Applied Evidence

Managing food allergy in children: An evidence-based update

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What are the limits of skin-prick testing? Is prevention possible? And do most children outgrow food allergies? This review provides the evidence to guide your care.


› Diagnose food allergy based on a convincing clinical history paired with positive diagnostic testing. A

› Use a multidisciplinary approach to improve caregiver and patient understanding of food allergy and to reduce allergic reactions. B

› Recommend early introduction of peanut products to infants to reduce the likelihood of peanut allergy. A

Strength of recommendation (SOR)

A Good-quality patient-oriented evidence
B Inconsistent or limited-quality patient-oriented evidence
C Consensus, usual practice, opinion, disease-oriented evidence, case series



Food allergy is a complex condition that has become a growing concern for parents and an increasing public health problem in the United States. Food allergy affects social interactions, school attendance, and quality of life, especially when associated with comorbid atopic conditions such as asthma, atopic dermatitis, and allergic rhinitis.1,2 It is the major cause of anaphylaxis in children, accounting for as many as 81% of cases.3 Societal costs of food allergy are great and are spread broadly across the health care system and the family. (See “What is the cost of food allergy?”2.)

What is the cost of food allergy?

Direct costs of food allergy to the health care system include medications, laboratory tests, office visits to primary care physicians and specialists, emergency department visits, and hospitalizations. Indirect costs include family medical and nonmedical expenses, lost work productivity, and job opportunity costs. Overall, the cost of food allergy in the United States is $24.8 billion annually—averaging $4184 for each affected child. Parents bear much of this expense.2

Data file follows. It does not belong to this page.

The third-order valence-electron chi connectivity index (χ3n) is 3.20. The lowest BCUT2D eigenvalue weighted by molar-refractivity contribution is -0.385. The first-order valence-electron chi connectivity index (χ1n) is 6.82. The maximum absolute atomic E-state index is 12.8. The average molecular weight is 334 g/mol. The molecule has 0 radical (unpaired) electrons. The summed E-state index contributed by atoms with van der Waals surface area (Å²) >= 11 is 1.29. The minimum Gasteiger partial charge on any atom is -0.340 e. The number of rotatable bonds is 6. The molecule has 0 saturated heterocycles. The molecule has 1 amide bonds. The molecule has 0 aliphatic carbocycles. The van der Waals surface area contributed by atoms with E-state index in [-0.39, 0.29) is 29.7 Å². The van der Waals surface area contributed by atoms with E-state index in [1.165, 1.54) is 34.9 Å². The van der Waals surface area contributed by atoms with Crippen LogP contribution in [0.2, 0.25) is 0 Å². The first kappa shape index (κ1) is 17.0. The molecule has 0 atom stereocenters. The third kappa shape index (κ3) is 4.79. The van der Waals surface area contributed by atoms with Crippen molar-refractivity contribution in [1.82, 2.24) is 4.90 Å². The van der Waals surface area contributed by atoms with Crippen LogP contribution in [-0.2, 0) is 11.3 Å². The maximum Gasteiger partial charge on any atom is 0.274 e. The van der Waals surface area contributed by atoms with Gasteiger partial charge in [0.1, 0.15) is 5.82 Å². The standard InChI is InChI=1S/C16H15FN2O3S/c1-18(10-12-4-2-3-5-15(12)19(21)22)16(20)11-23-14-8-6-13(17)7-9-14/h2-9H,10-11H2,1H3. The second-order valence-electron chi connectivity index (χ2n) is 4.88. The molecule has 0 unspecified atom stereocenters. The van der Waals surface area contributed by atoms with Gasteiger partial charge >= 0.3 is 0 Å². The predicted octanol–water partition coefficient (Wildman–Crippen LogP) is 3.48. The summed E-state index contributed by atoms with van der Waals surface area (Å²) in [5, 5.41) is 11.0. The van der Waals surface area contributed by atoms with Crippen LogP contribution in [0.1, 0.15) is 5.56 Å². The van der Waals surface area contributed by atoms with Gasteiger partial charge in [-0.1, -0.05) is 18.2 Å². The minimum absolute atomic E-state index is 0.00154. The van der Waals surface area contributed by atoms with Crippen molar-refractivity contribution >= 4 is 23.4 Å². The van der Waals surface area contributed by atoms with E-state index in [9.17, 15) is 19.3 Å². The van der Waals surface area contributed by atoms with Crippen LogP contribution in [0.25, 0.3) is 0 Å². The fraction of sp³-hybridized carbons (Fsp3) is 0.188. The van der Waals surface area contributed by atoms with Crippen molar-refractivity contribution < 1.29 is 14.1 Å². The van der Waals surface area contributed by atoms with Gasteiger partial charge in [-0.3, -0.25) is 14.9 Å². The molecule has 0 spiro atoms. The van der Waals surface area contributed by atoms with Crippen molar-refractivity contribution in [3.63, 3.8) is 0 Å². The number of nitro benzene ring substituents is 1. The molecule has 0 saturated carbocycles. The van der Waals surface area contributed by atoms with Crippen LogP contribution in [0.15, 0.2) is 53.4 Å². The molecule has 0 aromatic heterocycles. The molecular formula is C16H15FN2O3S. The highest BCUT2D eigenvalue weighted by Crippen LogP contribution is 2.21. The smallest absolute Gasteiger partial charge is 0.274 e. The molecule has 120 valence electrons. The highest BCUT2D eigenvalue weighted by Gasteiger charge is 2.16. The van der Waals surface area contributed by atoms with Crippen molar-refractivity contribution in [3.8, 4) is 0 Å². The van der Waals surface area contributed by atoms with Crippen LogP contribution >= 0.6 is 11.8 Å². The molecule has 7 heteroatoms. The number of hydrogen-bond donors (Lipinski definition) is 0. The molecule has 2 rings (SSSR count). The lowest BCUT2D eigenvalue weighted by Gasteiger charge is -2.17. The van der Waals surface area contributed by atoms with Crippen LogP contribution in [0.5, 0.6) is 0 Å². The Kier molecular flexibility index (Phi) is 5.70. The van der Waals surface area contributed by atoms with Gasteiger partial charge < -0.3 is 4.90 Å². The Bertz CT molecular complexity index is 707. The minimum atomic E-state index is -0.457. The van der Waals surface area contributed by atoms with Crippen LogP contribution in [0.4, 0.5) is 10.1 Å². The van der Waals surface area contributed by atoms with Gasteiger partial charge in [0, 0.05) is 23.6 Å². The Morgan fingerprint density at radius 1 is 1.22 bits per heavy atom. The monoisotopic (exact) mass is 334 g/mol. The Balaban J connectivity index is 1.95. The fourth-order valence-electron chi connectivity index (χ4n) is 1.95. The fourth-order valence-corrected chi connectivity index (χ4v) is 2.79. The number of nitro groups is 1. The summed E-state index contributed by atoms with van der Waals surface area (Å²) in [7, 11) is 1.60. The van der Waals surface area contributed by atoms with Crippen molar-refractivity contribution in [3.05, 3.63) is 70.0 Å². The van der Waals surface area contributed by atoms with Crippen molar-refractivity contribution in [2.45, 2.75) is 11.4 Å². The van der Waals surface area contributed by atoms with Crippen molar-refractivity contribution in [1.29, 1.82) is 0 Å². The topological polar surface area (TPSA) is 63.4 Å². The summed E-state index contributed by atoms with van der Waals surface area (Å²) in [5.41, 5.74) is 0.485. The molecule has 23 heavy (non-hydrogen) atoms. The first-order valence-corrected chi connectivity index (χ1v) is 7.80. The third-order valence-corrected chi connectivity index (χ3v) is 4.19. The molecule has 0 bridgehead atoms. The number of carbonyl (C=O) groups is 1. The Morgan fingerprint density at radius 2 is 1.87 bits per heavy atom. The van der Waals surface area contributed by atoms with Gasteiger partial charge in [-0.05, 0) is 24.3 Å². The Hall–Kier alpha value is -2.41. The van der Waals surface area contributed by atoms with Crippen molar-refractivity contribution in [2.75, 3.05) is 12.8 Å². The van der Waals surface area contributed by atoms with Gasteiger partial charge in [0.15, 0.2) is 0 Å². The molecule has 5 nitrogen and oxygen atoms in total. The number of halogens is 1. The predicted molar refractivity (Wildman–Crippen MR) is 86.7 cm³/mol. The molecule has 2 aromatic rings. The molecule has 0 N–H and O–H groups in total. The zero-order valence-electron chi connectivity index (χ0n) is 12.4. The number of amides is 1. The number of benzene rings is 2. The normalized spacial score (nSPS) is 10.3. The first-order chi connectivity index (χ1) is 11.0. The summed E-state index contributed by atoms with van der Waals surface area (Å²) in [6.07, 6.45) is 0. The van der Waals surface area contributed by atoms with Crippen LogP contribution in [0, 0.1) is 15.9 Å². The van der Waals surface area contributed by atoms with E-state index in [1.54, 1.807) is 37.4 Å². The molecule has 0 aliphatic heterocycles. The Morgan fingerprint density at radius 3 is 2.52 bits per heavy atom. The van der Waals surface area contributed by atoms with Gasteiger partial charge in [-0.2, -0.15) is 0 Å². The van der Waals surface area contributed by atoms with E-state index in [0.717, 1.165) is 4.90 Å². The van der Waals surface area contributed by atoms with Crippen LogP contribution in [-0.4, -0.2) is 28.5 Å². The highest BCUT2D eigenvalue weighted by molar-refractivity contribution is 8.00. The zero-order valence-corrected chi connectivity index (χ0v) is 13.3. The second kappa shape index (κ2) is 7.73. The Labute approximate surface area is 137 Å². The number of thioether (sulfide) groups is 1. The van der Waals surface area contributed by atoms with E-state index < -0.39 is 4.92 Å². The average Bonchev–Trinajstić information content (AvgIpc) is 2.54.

What a food allergy is—and isn’t

The National Institute of Allergy and Infectious Diseases ­(NIAID) defines food allergy as “an adverse health effect arising from a specific immune response that occurs reproducibly on exposure to a given food.”4 An adverse reaction to food or a food component that lacks an identified immunologic pathophysiology is not considered food allergy but is classified as food intolerance.4

The CDC estimates that 4% to 6% of children in the United States have a food allergy. Almost 40% of food-allergic children have a history of severe food-induced reactions.

Food allergy is caused by either immunoglobulin E (IgE)-mediated or non-IgE-mediated immunologic dysfunction. IgE antibodies can trigger an intense inflammatory response to certain allergens. Non-IgE-mediated food allergies are less common and not well understood.

Boy holding throat © Joe Gorman

This article focuses only on the diagnosis and management of IgE-mediated food allergy.

The culprits

More than 170 foods have been reported to cause an IgE-­mediated reaction. Table 15-8 lists the 8 foods that most commonly cause allergic reactions in the United States and that account for > 50% of allergies to food.9 Studies vary in their methodology for estimating the prevalence of allergy to individual foods, but cow’s milk and peanuts appear to be the most common, each affecting as many as 2% to 2.5% of children.7,8 In general, allergies to cow’s milk and to eggs are more prevalent in very young and preschool children, whereas allergies to peanuts, tree nuts, fish, and shellfish are more prevalent in older children.10 Labels on all packaged foods regulated by the US Food and Drug Administration must declare if the product contains even a trace of these 8 allergens.

8 most prevalent food allergens

How common is food allergy?

The Centers for Disease Control and Prevention (CDC) estimates that 4% to 6% of children in the United States have a food allergy.11,12 Almost 40% of food-allergic children have a history of severe food-induced reactions.13 Other developed countries cite similar estimates of overall prevalence.14,15

However, many estimates of the prevalence of food allergy are derived from self-reports, without objective data.9 Accurate evaluation of the prevalence of food allergy is challenging because of many factors, including differences in study methodology and the definition of allergy, geographic variation, racial and ethnic variations, and dietary exposure. Parents and children often confuse nonallergic food reactions, such as food intolerance, with food allergy. Precise determination of the prevalence and natural history of food allergy at the population level requires confirmatory oral food challenges of a representative sample of infants and young children with presumed food allergy.16

Continue to: The CDC concludes that the prevalence...


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